Everyone’s heard the phrase “It takes a village to raise a child.” Apparently it’s an African proverb, which would make a lot of sense, but it really only gained attention when Hillary Clinton said it. Regardless, you’ve heard it. Maybe you live by it and maybe you don’t, but here’s my tale…
When I was pregnant with my oldest and even when she was very young, I resented the idea of “the village”. I didn’t want a village. I didn’t need a village. I’m the mother and it’s my responsibility to make this work, to raise this tiny being into adulthood. How dare they suggest that a mother can’t do this without a group of people helping her?!?
My mom wanted to help with her… hold her, diaper her, feed her when possible. My take on that was that I was actually doing my mom a service. It had been years since she’s been able to spend time with a baby and a grandchild is supposed to be the greatest gift. OF COURSE she would want to spend time with her granddaughter. Who am I to deny her of that?!? She wasn’t doing these things because I needed her to, she was doing them because she wanted to. Even now, when she keeps all three of my kids, she swears up and down that she wouldn’t do it if she didn’t want to. I call bullshit, especially with the older two arguing like cats and the three year old hanging off of her like a leech.
But my mom is family, and family doesn’t count. Family isn’t part of the village, right?
Even when I had my second kid and my oldest was three, I didn’t need anyone’s help. Sometimes they offered and sometimes I let them, but I didn’t need it. Sure, my parents would usually keep the girls when Daniel and I went out for our anniversary or either of our birthdays, but if they weren’t around, we just would have managed and stayed home with a movie and take-out. It wasn’t a matter of survival, it was a matter of luxury. Of convenience. And again, they’re family. Still not a village.
So maybe I got through about five or six years without a village, if family doesn’t count. That’s success, damn it! It wasn’t until Delanie finished kindergarten that I started to see the benefits of having a village.
See, when kids have been in school for a little while, they start to make friends. And they want to start hanging out with those friends. Playdates at our house, playdates at their friends’ houses. And THEN it turns into more than playdates. Outings here, there, and everywhere. Outings that involve carpooling. And THEN it turns into sleepovers. Those are the work of some demonic entity, set on torturing parents (usually mothers) with endless giggling, shrieking, and arguing.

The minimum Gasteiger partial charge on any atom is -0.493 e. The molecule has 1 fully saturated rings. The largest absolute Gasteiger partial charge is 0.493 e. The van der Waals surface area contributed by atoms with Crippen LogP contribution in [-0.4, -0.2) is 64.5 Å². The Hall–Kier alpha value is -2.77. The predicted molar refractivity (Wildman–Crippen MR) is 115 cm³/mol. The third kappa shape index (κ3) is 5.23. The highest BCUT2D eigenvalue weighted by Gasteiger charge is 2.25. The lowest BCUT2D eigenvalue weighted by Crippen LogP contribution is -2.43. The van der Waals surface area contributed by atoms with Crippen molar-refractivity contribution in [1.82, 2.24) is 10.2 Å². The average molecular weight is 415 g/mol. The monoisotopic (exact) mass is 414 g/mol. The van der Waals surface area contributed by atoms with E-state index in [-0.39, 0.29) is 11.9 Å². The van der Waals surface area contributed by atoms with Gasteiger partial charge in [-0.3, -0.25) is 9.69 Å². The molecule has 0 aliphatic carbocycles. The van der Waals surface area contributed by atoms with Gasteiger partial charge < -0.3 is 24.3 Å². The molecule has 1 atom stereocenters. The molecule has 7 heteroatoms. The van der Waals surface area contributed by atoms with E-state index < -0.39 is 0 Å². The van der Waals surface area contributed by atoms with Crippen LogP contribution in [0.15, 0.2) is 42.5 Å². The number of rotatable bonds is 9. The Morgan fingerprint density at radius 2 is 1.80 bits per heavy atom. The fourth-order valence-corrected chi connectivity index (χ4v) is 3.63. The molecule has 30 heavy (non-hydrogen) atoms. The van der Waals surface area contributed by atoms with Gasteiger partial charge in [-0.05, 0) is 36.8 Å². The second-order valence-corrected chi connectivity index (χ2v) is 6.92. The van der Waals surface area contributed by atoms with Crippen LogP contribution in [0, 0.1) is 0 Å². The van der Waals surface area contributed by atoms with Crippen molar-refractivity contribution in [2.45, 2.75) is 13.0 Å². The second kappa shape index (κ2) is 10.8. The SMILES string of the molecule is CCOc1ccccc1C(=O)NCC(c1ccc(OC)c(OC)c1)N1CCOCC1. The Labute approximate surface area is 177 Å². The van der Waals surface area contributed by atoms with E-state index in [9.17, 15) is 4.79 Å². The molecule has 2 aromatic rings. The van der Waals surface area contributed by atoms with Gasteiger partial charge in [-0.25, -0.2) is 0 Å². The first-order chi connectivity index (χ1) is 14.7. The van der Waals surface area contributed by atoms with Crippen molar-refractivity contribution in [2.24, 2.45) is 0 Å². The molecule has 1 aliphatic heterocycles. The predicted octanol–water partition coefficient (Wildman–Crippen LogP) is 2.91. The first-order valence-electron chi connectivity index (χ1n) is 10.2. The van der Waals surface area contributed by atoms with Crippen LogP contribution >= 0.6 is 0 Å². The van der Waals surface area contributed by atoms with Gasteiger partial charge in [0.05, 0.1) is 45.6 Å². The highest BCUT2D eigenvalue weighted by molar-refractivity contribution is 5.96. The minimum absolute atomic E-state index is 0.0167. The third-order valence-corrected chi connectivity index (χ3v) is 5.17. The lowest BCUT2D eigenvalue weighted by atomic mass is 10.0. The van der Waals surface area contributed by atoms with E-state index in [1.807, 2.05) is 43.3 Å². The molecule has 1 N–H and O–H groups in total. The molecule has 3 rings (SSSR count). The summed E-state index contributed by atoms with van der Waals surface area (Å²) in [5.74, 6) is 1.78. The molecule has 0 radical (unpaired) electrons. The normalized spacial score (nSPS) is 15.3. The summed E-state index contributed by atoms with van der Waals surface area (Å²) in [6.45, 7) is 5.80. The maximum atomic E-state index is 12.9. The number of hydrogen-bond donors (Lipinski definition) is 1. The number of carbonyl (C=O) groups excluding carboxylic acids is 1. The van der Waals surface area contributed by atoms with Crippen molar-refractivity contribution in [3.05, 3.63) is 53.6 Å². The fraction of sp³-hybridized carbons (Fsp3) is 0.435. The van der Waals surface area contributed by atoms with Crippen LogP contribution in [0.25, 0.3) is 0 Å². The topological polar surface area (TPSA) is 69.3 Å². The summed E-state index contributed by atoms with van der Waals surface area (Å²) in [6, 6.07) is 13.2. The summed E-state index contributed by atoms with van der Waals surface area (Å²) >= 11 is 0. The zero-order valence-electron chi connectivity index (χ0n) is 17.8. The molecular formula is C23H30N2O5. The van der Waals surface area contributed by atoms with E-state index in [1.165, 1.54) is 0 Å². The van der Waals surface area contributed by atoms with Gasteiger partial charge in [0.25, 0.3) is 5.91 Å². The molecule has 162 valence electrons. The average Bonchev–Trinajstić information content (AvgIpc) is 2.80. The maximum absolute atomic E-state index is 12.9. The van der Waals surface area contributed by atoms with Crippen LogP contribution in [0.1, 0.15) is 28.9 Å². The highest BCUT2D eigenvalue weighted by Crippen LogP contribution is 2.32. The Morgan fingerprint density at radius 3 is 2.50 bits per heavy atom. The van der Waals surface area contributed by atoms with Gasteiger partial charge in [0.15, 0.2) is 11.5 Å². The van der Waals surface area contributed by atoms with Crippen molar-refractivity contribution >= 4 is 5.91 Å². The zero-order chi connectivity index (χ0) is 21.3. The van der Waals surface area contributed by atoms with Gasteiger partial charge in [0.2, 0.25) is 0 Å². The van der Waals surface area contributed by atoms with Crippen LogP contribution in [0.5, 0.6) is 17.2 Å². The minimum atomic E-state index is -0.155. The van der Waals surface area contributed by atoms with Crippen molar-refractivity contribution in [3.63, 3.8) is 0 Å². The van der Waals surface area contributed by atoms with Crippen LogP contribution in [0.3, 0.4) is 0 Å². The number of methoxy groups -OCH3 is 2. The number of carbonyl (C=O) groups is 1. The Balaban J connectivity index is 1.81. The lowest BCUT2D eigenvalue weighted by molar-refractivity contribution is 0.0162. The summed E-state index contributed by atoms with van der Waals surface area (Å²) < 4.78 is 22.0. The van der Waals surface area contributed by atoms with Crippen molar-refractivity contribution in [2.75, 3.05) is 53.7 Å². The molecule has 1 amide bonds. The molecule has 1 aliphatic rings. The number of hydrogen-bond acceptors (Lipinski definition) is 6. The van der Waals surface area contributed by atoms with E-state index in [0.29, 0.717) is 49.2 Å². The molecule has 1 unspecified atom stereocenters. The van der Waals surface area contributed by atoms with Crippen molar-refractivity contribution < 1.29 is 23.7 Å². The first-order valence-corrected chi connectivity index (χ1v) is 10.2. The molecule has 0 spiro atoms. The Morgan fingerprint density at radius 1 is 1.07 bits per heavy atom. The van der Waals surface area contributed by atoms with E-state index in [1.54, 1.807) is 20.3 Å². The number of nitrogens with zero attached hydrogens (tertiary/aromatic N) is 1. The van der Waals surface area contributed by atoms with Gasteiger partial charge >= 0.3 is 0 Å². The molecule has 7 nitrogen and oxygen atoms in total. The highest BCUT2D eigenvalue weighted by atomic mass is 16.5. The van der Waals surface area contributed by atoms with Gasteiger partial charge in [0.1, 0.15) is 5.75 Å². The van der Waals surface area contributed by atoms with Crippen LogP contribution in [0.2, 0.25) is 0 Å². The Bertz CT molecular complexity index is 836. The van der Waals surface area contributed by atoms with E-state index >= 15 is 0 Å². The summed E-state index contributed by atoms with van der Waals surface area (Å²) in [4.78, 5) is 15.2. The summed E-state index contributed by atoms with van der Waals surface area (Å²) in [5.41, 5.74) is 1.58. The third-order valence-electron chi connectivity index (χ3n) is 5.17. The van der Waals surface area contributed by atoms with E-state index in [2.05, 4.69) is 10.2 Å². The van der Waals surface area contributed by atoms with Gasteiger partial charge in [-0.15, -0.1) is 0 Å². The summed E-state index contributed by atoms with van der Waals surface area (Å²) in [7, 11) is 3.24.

But when friends come into the picture, so do their parents. For some people, the thought of meeting and socializing with other parents is terrifying. For others, it’s a dream come true and a long-awaited side effect of parenting.. For me, I was indifferent. But I would do what was necessary to allow my kid to form bonds with other kids and to blossom socially.
Little did I know, when I opened the door to new friends and their parents, I was going to make some pretty fantastic friends of my own. And in doing so, I may have let them into my village to help me raise my children. Behold as I proceed to eat some crow.
Early on, it was just nice to have someone take my kids off my hands for a couple of hours in an effort to entertain their own. But as time went on, it became so much more. If my kid and their kid were going to the same event at school, I would offer to drive their kid with mine while they picked them both up. Half the hassle disappeared, just like that. We have one another on speed dial (who am I kidding, more like in a recent text message thread) if emergencies pop up. One friend in particular has a kid Delanie’s age and a kid close to Elysa’s age, so we do kid swaps… I take the bigs while she takes the littles, or vice versa. They treat my kids like their own and I do the same with theirs.
We rely on one another… A LOT. And for more than just help with our kids. We call one another to rant or gush, we go out for margaritas at our favorite Mexican restaurant or have wine nights at someone’s house. We are soul sisters, if you will. Our kids may have brought us together, but they are not what are keeping us together.
I know that come hell of high water, I have a group of women (and some men) who are there for my kids. And me. Just like I am there for them and their kids.
I have found my village. The one I never thought I wanted or needed. And it’s better than I could have ever imagined.
Since my mom is bound to read this, I want to make it clear that I appreciate each and every little thing she has done for me and my kids. And maybe she actually is a part of the village. The difference is, with her, I knew I’d be happy to accept her help. With others, I wasn’t so sure. But now I am. So there.